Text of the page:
Fortunately, people all over planet Earth are becoming increasing aware of the damage that we, as the dominant species, are doing to this planet. Whether we still have time to detoxify what we have made toxic with mindless industrial growth, and to stop global warming before it’s too late is a matter of debate. There are some scientists who suspect that we are already past the tipping point. Hopefully, they are wrong. However, I’m not in this editorial going to offer my opinion regarding those responsible for the dilemma that we as a global community are in. I’m interested here in the role we play as aquarists.
We often hear from critics that if we really cared about the environment, specifically the planet’s coral reefs, we would not remove into captivity any of its creatures. I don’t agree – so long as we do so without damage to the habitat and in a sustainable way we are not damaging the environment. Furthermore, it is aquarists and marine biologists who know and care the most about these creatures. It is we who understand the most about the biochemistry necessary for their survival, and what temperature, UV, and eutropication can do to these beautiful sea creatures. In other words, we know what uncontrolled temperature, pollution, etc can do to a closed system reef tank. In many ways our reef tanks are microcosms of the macrocosm called Earth. Reef keepers recognize how complex the biochemical nature of life on planet Earth is from our struggles to establish and maintain a successful biotope, our reef tanks. In fact, it may ultimately turn out that much of the natural world that we admire will only survive in captivity, and that without our captive specimens their DNA will be lost to future generations, who hopefully will be wiser in maintaining Earth’s wild life.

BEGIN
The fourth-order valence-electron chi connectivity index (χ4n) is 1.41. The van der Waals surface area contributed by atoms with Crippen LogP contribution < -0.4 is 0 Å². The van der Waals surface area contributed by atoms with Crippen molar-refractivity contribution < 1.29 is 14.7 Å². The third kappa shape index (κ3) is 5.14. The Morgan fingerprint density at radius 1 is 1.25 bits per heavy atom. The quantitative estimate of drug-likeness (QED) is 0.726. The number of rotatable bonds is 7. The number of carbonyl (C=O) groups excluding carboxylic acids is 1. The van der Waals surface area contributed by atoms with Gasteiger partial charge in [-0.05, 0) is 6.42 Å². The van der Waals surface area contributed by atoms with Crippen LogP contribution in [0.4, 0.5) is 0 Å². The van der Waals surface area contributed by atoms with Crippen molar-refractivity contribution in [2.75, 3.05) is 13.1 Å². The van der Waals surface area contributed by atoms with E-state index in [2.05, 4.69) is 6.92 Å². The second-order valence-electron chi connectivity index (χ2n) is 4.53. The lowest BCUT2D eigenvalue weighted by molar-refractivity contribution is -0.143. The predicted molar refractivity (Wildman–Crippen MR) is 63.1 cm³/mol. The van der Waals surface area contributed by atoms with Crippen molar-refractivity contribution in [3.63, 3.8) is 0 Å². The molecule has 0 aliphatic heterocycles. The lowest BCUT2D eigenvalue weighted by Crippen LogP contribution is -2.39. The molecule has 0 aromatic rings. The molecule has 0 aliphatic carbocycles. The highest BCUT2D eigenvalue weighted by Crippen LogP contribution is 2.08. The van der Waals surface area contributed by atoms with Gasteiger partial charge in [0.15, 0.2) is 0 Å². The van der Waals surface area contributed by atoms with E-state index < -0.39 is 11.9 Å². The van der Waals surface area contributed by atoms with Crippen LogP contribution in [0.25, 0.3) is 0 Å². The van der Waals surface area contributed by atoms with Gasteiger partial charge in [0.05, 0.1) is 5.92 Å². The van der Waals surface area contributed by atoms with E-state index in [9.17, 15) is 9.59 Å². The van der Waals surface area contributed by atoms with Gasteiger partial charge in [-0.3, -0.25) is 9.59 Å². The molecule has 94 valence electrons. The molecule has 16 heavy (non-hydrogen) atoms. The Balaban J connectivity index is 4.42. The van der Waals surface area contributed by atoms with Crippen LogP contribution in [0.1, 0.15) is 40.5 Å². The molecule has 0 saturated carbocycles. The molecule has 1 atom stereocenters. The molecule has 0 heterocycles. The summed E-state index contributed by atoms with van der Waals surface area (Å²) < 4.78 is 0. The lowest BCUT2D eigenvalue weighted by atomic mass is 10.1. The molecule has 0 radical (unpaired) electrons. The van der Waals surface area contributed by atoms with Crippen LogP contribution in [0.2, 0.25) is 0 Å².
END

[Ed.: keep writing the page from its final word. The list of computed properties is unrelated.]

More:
The last point that I want to make has to do with our use of technology with its impact on the global environment, our ability to separate scientific fact from opinion, and how to care for the animals we take into captivity. In this regard, we have come a long way, but still can do much more. Let me be specific.
Keeping a reef tank is very energy demanding. Therefore, we need to use energy as efficiently as possible. Lighting is probably the most energy demanding, and as a result I had high hopes for the new LED fixtures, and still do. However, from what I have read on the boards it appears that there are still cost and production problems to be worked out.
Some of the new high efficiency circulations pumps are a great improvement. By switching away from an 11-amp. Jacuzzi pump to a 3-amp. Sequence Hammerhead pump I saved almost $50.00 monthly and lowered my impact on the environment significantly. Shortening the photo period as much as possible without harming our photosynthetic organisms is a plus for our wallets and the environment. As many already do, swapping coral frags decreases what we take from nature and decreases the energy it takes to ship wild animals. Buying only or mostly tank raised fish is also a plus for similar reasons. By now I think you get the point: we need to protect the planet by using energy and nature wisely. Planet Earth is not inexhaustible.